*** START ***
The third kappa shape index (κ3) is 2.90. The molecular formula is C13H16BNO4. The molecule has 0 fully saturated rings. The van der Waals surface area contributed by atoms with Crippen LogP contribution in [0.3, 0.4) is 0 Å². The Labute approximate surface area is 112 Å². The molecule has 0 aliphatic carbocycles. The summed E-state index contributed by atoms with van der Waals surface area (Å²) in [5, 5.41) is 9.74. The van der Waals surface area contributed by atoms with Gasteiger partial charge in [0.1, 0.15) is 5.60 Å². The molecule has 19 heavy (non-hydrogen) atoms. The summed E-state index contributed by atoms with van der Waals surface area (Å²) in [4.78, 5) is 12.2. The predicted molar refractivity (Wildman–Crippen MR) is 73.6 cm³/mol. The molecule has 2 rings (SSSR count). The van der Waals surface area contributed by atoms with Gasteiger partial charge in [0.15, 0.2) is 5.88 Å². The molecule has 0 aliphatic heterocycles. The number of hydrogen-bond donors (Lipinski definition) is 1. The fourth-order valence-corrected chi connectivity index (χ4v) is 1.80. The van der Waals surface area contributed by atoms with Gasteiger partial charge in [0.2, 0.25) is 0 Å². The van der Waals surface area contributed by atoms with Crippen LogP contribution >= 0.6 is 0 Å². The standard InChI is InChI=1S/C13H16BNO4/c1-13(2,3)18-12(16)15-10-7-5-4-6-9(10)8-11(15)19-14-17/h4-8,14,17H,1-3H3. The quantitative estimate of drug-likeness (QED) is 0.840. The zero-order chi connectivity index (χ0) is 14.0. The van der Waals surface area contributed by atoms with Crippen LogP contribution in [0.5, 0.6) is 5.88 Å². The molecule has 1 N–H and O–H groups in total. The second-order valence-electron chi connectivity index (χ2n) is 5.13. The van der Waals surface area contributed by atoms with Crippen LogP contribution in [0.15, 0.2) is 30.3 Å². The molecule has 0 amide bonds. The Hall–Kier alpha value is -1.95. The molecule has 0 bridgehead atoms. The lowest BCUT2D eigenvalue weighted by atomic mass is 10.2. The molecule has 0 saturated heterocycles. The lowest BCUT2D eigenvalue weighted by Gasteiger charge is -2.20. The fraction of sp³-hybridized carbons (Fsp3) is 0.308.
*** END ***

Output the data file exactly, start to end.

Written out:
The third kappa shape index (κ3) is 2.90. The molecular formula is C13H16BNO4. The molecule has 0 fully saturated rings. The van der Waals surface area contributed by atoms with Crippen LogP contribution in [0.3, 0.4) is 0 Å². The Labute approximate surface area is 112 Å². The molecule has 0 aliphatic carbocycles. The summed E-state index contributed by atoms with van der Waals surface area (Å²) in [5, 5.41) is 9.74. The van der Waals surface area contributed by atoms with Gasteiger partial charge in [0.1, 0.15) is 5.60 Å². The molecule has 19 heavy (non-hydrogen) atoms. The summed E-state index contributed by atoms with van der Waals surface area (Å²) in [4.78, 5) is 12.2. The predicted molar refractivity (Wildman–Crippen MR) is 73.6 cm³/mol. The molecule has 2 rings (SSSR count). The van der Waals surface area contributed by atoms with Gasteiger partial charge in [0.15, 0.2) is 5.88 Å². The molecule has 0 aliphatic heterocycles. The number of hydrogen-bond donors (Lipinski definition) is 1. The fourth-order valence-corrected chi connectivity index (χ4v) is 1.80. The van der Waals surface area contributed by atoms with Gasteiger partial charge in [0.2, 0.25) is 0 Å². The van der Waals surface area contributed by atoms with Crippen LogP contribution >= 0.6 is 0 Å². The standard InChI is InChI=1S/C13H16BNO4/c1-13(2,3)18-12(16)15-10-7-5-4-6-9(10)8-11(15)19-14-17/h4-8,14,17H,1-3H3. The quantitative estimate of drug-likeness (QED) is 0.840. The zero-order chi connectivity index (χ0) is 14.0. The van der Waals surface area contributed by atoms with Crippen LogP contribution in [0.5, 0.6) is 5.88 Å². The molecule has 1 N–H and O–H groups in total. The second-order valence-electron chi connectivity index (χ2n) is 5.13. The van der Waals surface area contributed by atoms with Crippen LogP contribution in [0.15, 0.2) is 30.3 Å². The molecule has 0 amide bonds. The Hall–Kier alpha value is -1.95. The molecule has 0 bridgehead atoms. The lowest BCUT2D eigenvalue weighted by atomic mass is 10.2. The molecule has 0 saturated heterocycles. The lowest BCUT2D eigenvalue weighted by Gasteiger charge is -2.20. The fraction of sp³-hybridized carbons (Fsp3) is 0.308.